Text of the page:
Some things, we must remember, are much harder to obtain than others. Material things are the easiest. Jesus said that the daily necessaries of life come to those who trust, without asking for them at all. They are just "added" to those who seek His kingdom first, by the Father who feeds the birds and arrays the flowers, and who all the more certainly knows the needs of His own children before they ask. The provision of material needs, indeed, is, according to Jesus, the fulfill-ment of a spiritual law. If we give, it is given to us, and so superabundant is the heavenly measure that for our mere mod-erate giving we receive a return "pressed down and running over." Paul said the same when he reminded the Corinthians that "he that soweth bountifully shall reap also bountifully."
To liberate souls by prayer, however, or to move a company to repentance or revival, is a far more difficult task than get-ting material things. There is an enemy to overcome. The one who spoke to Daniel in a vision after his three weeks’ fast said he was prevented from coming for twenty-one days by satanic opposition. There is man’s will to be moved. How a free will can be compelled by prayer to make a cer-tain choice, and yet remain free, is a point more of philosophical than practical inter-est. We know no adequate explanation; but we know that the Bible presents us with the unsolved paradox of God’s almighti-ness and man’s free will, and tells us to believe both and act on either as the need arises, and both prove true!
Both these citadels need storming, and the history of the Church is crammed with evidence that only by travail of soul, by prayer and fasting, by a faith that wres-tles on towards heaven ‘gainst storm and wind and tide, are brands plucked from the burning; by the mother who agonizes through nights and days for her boy, and, when he comes back at last to God, tells him that she always held him fast in her faith and love; by the minister or praying group who seek God’s face till they find Him for an outpouring of the Spirit which will melt and fuse and revitalize the Christians, and start a saving work amongst the unconverted. And each such persistent pray-er is but a mirror of that One whose "strong feet," in the classic The Hound of Heaven, "followed, fol-lowed after with unhurrying chase and unperturbed pace, deliberate speed, majestic instancy," until at last "the Voice above their beat" was heard by the piteous fleeing soul:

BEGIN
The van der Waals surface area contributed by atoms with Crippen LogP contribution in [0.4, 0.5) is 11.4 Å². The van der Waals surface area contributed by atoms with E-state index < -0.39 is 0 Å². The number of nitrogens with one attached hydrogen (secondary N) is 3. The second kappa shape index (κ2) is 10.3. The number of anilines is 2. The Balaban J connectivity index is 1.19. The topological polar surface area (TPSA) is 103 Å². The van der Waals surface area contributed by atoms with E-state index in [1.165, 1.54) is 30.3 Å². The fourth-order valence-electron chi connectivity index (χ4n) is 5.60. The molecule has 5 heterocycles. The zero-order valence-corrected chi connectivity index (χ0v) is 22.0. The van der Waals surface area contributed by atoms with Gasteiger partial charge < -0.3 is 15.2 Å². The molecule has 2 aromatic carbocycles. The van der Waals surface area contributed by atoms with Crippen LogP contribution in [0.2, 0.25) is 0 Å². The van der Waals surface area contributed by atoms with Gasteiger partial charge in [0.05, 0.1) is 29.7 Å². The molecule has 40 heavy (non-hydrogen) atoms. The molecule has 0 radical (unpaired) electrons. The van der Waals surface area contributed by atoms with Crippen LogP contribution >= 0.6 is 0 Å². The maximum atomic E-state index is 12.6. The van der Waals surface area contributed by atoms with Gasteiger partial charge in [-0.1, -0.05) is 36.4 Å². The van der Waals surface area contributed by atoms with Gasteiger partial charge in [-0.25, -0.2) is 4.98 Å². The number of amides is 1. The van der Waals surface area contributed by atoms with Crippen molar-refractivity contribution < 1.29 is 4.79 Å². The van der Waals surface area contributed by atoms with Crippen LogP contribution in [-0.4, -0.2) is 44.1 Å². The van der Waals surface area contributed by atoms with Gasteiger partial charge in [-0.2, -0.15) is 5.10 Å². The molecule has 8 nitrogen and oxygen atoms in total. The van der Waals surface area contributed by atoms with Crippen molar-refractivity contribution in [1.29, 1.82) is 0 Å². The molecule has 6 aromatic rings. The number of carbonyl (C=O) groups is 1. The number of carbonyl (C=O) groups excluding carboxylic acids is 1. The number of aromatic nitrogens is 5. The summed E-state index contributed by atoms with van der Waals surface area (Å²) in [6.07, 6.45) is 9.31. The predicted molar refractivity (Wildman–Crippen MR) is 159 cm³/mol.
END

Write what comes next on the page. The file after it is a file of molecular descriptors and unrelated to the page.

That Voice is round me like a bursting sea;
And is thy earth so marred,
Shattered in shard on shard?
Lo, all things fly thee, for thou fliest Me!
Strange, piteous, futile thing,
Wherefore should any set thee love apart? .. .
Alack, thou knowest not
How little worthy of any love thou art!
Whom wilt thou find to love ignoble thee
Save Me, Save only Me?
All which I took from thee I did but take,
Not for thy harms,
But just that thou might’st seek it in My Arms.
All which thy child’s mistake
Fancies as lost, I have stored for thee at home:
Rise, clasp My hand, and come!’
Halts by me that footfall:
Is my gloom, after all,
Shade of His Hand, outstretched caressingly?
Ah fondest, blindest, weakest,
I am He Whom thou seekest!
Thou dravest love from thee, who dravest Me!’
More Articles from The Intercessor, Vol 23 No 1
- Words to Live By-Difficult People
- Questions & Answers!
- To Believe is to Have
- Unproductive Faith
- What is an Intercessor?
- Pigmies are Giants
- Bible Study: Christ Praying As Us
- CD Talk
- Clear Guidance
- The Substance of Faith
- Mighty through God
- Strategy in Faith
- Editor’s Note
- A Faith Illustration
- Prayer and the Fourth Dimension